"Newberry's work speaks to the senses, the intellect, and the passions of those who do not need the judgment of history to tell them what is great, but who can themselves make the judgment of history today." Stephen Hicks, Ph.D., Professor of Philosophy
If you are like most artists, you love to start with a clean oil painting palette. But like most of us, a day or a week of painting goes by and your palette becomes crusty with dried paint. Okay, some of you have decades old palettes that have morphed into abstract sculptures. Nothing can help with that, but for relatively recently dried paint, the following is an awesome way to quickly clean your wood palette.
With this tutorial, I will take you through the drawing stages.
The preparation takes about 10 to 15 minutes. Now that you have prepared the paper you are ready to roll.
The charcoal rub on the paper is neither black nor light, but solidly in the middle of the tonal range. Here I am drawing with General’s charcoal pencil 6b. You will notice that I hold the pencil at the back end. It may not seem important, but you might be amazed at how the mark making becomes more fluid.
Charcoal drawing is 30,000 years old and marks the dawn of humankind. When drawn on great paper is one of the easiest and most rewarding techniques in all visual art. It is perfect for the beginner because it quickly conveys the image; mistakes are easily corrected, and it naturally enhances light effects. It holds challenges to expert artists as well: it lends itself to the extremes of the freedom of action drawing or insanely subtle realism.
Rives BFK paper.
Kneaded eraser, Pink Pearl eraser. Optional, a drawing eraser.
6 B charcoal pencils. Generals.
Flat compressed charcoal stick, soft. Alpha Color is a good brand.
Portfolio Cachet, 20 x 26 inches. It is lightweight and doubles as an excellent drawing board.
Shop Mechanics Paper Towels (hardware stores).
Sennelier charcoal or pastel fixative.
Glassine paper, to protect your finished drawing.
Exacto knife, for sharpening the charcoal pencil.
Cast shadow is an essential complement to painting light. Let’s see how Dali, a master of cast shadow, does it.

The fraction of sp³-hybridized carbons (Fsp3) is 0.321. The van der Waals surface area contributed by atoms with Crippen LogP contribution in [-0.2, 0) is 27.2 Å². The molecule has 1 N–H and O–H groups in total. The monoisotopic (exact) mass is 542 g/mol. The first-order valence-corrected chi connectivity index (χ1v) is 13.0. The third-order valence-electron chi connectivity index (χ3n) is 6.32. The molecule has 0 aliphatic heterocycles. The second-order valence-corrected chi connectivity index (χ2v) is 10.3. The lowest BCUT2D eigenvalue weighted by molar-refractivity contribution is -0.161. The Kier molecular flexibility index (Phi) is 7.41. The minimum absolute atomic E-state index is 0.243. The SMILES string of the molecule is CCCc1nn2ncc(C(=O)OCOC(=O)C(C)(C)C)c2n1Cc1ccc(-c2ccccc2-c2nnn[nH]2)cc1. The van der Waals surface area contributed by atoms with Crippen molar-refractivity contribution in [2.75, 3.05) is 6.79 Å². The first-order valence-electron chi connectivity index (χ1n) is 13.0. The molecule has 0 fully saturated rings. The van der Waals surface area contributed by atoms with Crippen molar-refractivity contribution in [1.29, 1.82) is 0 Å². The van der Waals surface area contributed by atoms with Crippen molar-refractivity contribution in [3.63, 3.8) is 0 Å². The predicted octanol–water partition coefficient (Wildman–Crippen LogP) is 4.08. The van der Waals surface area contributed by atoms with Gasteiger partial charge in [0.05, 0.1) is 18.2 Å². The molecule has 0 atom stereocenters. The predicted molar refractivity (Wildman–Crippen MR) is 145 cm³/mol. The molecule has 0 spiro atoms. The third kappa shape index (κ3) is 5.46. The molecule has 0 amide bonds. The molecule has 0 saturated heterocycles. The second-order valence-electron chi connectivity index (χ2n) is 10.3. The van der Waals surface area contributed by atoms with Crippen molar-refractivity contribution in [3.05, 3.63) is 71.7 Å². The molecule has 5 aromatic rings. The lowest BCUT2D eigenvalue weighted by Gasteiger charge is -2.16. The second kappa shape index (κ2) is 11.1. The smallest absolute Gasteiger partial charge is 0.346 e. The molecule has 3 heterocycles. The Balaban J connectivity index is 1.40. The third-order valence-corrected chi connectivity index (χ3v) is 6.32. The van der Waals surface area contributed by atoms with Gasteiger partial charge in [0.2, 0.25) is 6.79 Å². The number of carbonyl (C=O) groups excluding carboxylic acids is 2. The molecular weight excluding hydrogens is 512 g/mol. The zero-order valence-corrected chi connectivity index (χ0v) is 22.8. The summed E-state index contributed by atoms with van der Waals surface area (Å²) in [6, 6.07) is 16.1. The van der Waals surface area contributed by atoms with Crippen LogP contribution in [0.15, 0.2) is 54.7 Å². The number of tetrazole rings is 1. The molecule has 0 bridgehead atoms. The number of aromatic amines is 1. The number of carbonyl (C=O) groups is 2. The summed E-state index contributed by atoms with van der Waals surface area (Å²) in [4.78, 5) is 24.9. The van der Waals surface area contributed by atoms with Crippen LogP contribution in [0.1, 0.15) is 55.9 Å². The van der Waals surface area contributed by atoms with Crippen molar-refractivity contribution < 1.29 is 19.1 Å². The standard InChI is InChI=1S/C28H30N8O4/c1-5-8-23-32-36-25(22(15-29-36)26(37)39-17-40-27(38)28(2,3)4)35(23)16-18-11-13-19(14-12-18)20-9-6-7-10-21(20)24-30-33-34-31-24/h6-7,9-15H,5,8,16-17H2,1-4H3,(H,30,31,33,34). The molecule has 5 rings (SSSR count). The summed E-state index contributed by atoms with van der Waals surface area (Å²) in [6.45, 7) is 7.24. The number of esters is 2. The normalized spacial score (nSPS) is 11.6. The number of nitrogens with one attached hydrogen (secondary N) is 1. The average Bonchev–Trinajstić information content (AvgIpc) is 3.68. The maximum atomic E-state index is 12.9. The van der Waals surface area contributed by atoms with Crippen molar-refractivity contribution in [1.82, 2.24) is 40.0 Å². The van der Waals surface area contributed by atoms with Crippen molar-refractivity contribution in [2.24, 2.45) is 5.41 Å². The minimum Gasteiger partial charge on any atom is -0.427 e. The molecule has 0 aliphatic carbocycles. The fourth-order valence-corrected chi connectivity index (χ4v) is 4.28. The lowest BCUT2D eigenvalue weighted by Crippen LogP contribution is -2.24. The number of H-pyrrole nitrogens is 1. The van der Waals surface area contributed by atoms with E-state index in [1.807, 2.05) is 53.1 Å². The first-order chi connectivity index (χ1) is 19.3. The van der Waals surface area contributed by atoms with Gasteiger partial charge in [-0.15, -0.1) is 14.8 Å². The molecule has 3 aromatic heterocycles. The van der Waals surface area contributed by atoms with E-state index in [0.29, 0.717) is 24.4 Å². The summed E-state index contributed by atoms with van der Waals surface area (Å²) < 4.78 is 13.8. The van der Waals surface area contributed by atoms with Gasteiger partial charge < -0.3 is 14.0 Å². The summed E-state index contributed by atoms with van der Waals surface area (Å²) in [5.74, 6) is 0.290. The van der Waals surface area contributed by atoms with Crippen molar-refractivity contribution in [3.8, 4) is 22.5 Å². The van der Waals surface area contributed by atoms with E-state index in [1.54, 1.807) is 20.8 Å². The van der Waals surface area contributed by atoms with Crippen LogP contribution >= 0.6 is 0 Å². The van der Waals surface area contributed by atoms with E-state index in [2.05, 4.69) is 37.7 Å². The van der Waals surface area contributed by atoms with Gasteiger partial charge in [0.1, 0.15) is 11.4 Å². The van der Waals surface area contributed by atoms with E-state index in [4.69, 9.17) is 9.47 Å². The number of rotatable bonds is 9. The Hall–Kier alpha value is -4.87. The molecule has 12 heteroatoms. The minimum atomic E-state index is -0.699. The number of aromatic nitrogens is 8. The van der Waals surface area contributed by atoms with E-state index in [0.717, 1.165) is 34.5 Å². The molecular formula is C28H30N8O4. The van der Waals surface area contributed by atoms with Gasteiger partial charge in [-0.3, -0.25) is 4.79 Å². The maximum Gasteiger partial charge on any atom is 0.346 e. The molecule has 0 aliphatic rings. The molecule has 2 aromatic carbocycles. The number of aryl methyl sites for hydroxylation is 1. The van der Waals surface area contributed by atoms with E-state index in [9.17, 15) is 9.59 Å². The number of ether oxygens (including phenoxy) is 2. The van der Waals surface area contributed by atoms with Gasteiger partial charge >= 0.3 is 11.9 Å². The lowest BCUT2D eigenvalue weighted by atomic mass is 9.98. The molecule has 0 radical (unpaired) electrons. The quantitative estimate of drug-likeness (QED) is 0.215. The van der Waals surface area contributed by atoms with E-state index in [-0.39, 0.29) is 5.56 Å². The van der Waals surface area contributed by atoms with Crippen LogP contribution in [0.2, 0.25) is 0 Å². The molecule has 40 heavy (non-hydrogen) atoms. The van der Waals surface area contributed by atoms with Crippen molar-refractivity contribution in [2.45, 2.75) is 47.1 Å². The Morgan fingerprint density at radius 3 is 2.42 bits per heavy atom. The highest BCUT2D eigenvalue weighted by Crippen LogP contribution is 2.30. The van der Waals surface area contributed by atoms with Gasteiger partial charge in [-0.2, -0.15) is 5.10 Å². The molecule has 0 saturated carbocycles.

Dali, Young Virgin Autosodomized by Her Own Chastity, 1954
There are different types of shadows and a cast shadow is one in which it falls from an object. A good example of it is when you are walking on a sunny day and your shadow is tagging along, you wave and it waves back.
Figurative sculptors spend most of their time focused on the best way to present the figure. For painters, there is a lot to learn from how sculptors often bring out the big abstract form of the figure. Seeing one perspective offered by the photo of the sculpture will serve our purpose. Our goal is to look for the abstract shape of the body. When working with a model, it is always good for painters to shift your position so that you can find the best view that accents the big form.
Expressing artistic vision, aside from all of the technical stuff, is really no more difficult than a child, left to his imagination, creating a little universe out of paper and crayon.
On the other side of the spectrum, da Vinci and Michelangelo went beyond the confines of being craftsmen to establishing themselves as artist-creators. What they did was simply do what the child does, but on an advanced level, thereby dramatically elevating the furthest reaches of art.
As a teenager, I traveled a bit and got great pleasure going to art museums. I would quickly move from one room to another, skimming all the paintings at a glance, until one caught my attention. Then, I would stop to satisfy my curiosity or pleasure in that painting.
Only after I had my fill would I look at the signature or the identification card. The painters were names like: Manet, Rembrandt, Rubens, Picasso, Titian, Van Gogh, Monet.
I had a particular way of cataloging my experiences with those artists–I sought out the common “things” that drew me to them. There were stunning and mysterious visual components that I wanted to understand.
Some months ago I had an aesthetic breakthrough–I discovered the tremendous value of the triangulation light and dark. It has sped my realistic technique, intensified eye movement, and allowed for more subtlety than I could have imagined.